The yen weak­ened by 0.78% to 114.1 against the green­back as de­mand for safe haven fal­ters as risk events was broadly bal­anced. Also, we no­ticed Bank of Ja­pan Mon­e­tary Pol­icy Meet­ing min­utes re­vealed the econ­omy was con­tin­u­ing its mod­est ex­pan­sion at a sat­is­fac­tory rate sup­ported by do­mes­tic de­mand while in­fla­tion is pro­jected to climb grad­u­ally to­wards their 2% tar­get.

The ma­jor­ity of the Asian ex-Ja­pan cur­rency ap­pre­ci­ated against the dol­lar with the ru­piah lead­ing the pack, up 2.92% to 14977 due to strong for­eign buy­ing. We no­ticed a net for­eign in­flow of US$260mil dur­ing the week into Jakarta’s eq­uity mar­ket.

Mean­while, the yuan fell by 0.13% to 6.934 amid fall­ing for­eign re­serves, down to US$3.05 tril­lion in Oc­to­ber from US$3.087 tril­lion in Septem­ber – low­est since April 2017.

Amid a short work­ing week, the ring­git ap­pre­ci­ated by 0.31% to 4.164. Apart from weaker dol­lar dur­ing early of the week, fading noises from Bud­get 2019 largely kept the cur­rency sup­ported. At the same time, Bank Ne­gara kept in­ter­est rates un­changed at 3.25%.

The tone was “neu­tral” with growth ex­pected to re­main steady sup­ported by pri­vate ac­tiv­ity although risks from trade ten­sions, volatile fi­nan­cial mar­kets, and US pol­icy nor­mal­i­sa­tion re­main. Mean­while, in­ter­na­tional re­serves con­tin­ued its de­clin­ing trend to US$101.7bil as of Oct 31 from US$103.0bil in Septem­ber.

US Trea­suries (UST) Mar­ket

Fo­cus in global mar­kets this week falls on US mid-term elec­tion and FOMC rate de­ci­sion. While US Repub­li­cans re­tained the Se­nate, Democrats took con­trol of the House; ef­fec­tively putting a “choke­hold” on the Trump ad­min­is­tra­tion.

On the other hand, the Fed kept rates un­changed as ex­pected; set­ting stage for a rate hike in De­cem­ber.

As such, risk-on sen­ti­ments per­me­ates global mar­kets with UST10year inch­ing up to a week high of 3.24% while the 10/2 spread nar­rowed slightly to 27bps from the week prior. As at Fri­day, the 2-, 5-, and 10-year bench­mark UST yields stood at 2.96%, 3.08%, and 3.22%.

Malaysian Bond Mar­ket

Muted flows were seen in the lo­cal bond mar­ket in tan­dem with a shorter trad­ing week due to Deep­avali fes­tiv­i­ties and po­lit­i­cal un­cer­tain­ties vis-à-vis US mid-term elec­tion in global mar­kets.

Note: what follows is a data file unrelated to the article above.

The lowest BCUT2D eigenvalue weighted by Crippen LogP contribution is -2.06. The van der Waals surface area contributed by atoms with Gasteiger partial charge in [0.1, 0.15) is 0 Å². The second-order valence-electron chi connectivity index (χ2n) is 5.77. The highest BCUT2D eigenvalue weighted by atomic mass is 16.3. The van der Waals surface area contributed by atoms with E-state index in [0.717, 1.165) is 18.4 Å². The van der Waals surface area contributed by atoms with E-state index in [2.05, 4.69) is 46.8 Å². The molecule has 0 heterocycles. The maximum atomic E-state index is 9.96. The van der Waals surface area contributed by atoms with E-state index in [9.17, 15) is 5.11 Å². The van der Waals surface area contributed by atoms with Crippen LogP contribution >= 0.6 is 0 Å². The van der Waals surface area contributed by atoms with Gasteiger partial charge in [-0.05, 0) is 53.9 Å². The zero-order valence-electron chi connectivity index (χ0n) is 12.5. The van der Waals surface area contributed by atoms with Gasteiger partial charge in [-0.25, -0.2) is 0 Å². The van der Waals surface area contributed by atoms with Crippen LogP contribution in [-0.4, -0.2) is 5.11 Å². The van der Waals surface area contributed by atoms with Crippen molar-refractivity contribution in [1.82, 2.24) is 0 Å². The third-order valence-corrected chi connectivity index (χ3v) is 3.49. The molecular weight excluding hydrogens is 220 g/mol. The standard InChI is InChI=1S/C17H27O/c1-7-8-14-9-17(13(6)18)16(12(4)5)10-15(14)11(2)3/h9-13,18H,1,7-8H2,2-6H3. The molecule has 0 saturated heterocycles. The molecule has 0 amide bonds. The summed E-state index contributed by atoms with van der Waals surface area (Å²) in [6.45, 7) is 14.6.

This is de­spite Bank Ne­gara’s MPC de­ci­sion which left OPR un­changed with a rather neu­tral state­ment. Sub­dued trad­ing ac­tiv­i­ties were how­ever short-lived as heavy bid­ding in­ter­est was seen against the back­drop of stronger ring­git and gen­eral risk-on sen­ti­ments in global bonds. While vol­ume re­mained soft, yields eased 1.5-6.5bps across curve.

As at Fri­day morn­ing, the 3-, 5-, 7-, 10-, 15-, 20-, and 30-year bench­mark MGS yields set­tled at 3.66%, 3.80%, 4.01%, 4.10%, 4.56%, 4.77%, and 4.93%.

Flows for lo­cal gov­vies tapered off to RM5.4bil com­pared to last week’s RM13.0bil.

Like­wise, trad­ing ac­tiv­i­ties in the sec­ondary cor­po­rate bond space tapered off by 30% to RM0.9bil ver­sus last week’s RM1.2bil. Some 33% of trade vol­ume came from the GG/ AAA rated seg­ment, while 65% were at­trib­uted to AA-rated pa­pers and the re­main­ing 2% from the A-seg­ment.

In the GG/AAA seg­ment, in­ter­est was seen for SME De­vel­op­ment Bank Malaysia Bhd’s short term 03/19 pa­per which closed at 3.70% with RM100mil traded.

Mean­while, Lem­baga Pem­bi­ayaan Peruma­han Sek­tor Awam’s 10/25 IMTN wit­nessed RM40mil flows with yields clos­ing at 4.20%. This is fol­lowed by Aman Sukuk Bhd’s 04/24 and 05/25 pa­pers which saw RM30mil trade vol­ume with yields clos­ing be­tween 4.42% and 4.50%. Lastly, in­ter­est was seen for Pen­gu­ru­san Air SPV Bhd’s 06/25 and 09/25 IMTNs which closed be­tween 4.21% and 4.23% with RM25mil traded.

On the AA-rated front, flows were scat­tered across names with Pub­lic Bank Bhd’s 04/27 sub-notes dom­i­nat­ing the week’s vol­ume with RM100mil chang­ing hands at 4.59%. This is fol­lowed by Sports Toto Malaysia Sdn Bhd’s 19s pa­pers which closed be­tween 4.57% and 4.58% with RM43mil traded.

Mean­while, Cel­com Net­works Sdn Bhd’s 2019-2024 pa­pers saw yields mixed be­tween 4.15% and 4.66% with RM30mil chang­ing hands. Lastly, Jimah East Power Sdn Bhd’s 12/28 and 06/32 pa­per saw firmer yields be­tween 4.79% and 4.96% with RM30mil traded also.

MYR In­ter­est Rate Swap (IRS) Mar­ket

As at Fri­day’s noon pric­ing, the 3-month Kli­bor stood at 3.69%. Else­where, the 5-year CDS up by 1.2% to 114.6.